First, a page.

This town is very thriving, especially during the weekends where locals, mostly from Rome come to spend the day or the weekend, walking in the cobblestones and eating in the restaurants. The girls sitting next to us were actually from Rome. They said they go to Calcata at least one weekend a month and every year they spend New Year’s in Calcata. But still, I was surprised to know that not every Roman knows about this town. When I told my classmate, who is Italian and from Rome, that we went to Calcata, she was so surprised to hear about it and said she had to Google it because she never heard of it before. Apparently Calcata is still a well kept secret getaway for some locals.

The biggest attraction is the town itself so after lunch, we went for a “passeggiata”. Historic Calcata is so small that it is possible to see it all in an hour or less. We enjoyed getting lost in the cobblestone streets, looking at the handmade crafts made by the bohemian artists that now live there. Although very small, here you will find a variety of restaurants, small shops, even art galleries, a museum and of course, a church. We didn’t find Jesus’ foreskin because apparently it was stolen years ago, but we brought with us very pleasant memories from this mysterious and probably Italy’s grooviest hill town. If you are driving to or from Rome, you can swing by Calcata in no time. I promise you won’t be disappointed.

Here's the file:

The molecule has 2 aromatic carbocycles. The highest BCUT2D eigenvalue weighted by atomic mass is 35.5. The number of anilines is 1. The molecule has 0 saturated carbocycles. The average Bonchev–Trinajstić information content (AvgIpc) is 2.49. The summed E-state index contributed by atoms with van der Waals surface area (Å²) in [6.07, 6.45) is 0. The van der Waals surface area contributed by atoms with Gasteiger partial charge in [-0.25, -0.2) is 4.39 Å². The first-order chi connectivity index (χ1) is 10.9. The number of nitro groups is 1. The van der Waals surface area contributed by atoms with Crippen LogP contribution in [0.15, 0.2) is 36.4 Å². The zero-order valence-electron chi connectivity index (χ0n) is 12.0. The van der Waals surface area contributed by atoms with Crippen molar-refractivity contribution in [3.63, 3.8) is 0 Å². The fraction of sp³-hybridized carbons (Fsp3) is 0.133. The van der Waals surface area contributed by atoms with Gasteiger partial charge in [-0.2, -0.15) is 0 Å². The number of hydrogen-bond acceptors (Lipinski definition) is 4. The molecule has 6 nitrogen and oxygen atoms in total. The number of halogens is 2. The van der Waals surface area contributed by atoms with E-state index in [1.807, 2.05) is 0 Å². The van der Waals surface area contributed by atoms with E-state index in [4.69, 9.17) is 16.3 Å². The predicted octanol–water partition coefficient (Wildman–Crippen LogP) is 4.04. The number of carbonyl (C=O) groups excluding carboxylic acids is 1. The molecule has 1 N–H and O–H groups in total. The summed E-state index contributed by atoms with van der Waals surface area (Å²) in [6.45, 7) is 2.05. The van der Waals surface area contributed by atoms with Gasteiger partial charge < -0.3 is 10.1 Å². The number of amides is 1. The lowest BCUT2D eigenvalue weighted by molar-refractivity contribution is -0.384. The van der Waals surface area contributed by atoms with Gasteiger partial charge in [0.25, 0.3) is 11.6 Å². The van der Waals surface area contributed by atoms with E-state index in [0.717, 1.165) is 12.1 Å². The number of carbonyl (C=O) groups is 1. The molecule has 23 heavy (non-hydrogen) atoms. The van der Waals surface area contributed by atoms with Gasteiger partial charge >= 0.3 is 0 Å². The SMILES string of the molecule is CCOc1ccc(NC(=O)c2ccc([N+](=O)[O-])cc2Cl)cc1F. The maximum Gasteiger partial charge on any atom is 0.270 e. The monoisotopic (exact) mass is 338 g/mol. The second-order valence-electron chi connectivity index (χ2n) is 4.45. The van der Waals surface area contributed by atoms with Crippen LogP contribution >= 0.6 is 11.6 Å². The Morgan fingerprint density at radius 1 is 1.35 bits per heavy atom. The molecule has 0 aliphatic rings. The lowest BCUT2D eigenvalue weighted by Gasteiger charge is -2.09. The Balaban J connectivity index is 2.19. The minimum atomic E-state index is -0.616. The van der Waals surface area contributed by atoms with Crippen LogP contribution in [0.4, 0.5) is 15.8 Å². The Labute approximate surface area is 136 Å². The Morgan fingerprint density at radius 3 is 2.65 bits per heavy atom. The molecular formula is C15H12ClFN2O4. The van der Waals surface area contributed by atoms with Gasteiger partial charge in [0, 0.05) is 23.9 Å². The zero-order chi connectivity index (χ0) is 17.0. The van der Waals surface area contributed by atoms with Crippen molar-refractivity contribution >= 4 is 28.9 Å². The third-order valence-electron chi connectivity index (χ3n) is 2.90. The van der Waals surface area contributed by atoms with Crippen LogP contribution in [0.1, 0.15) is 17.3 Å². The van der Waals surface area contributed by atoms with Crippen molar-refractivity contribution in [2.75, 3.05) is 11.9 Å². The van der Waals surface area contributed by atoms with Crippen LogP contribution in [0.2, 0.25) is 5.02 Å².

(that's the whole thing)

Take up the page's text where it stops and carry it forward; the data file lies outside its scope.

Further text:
We found this nativity inside a cave. So random.


Calcata’s church


Diego and Valentina wanted to see the museum, but unfortunately it was closed.


Handmade Museum’s sign


Getting lost in Calcata




Charming medieval streets of Calcata


Etruscan arches


Local shop


Houses and restaurants in Calcata


At the entrance of a restaurant or Osteria


The town’s square, with the church and Christmas tree


Inside the town’s church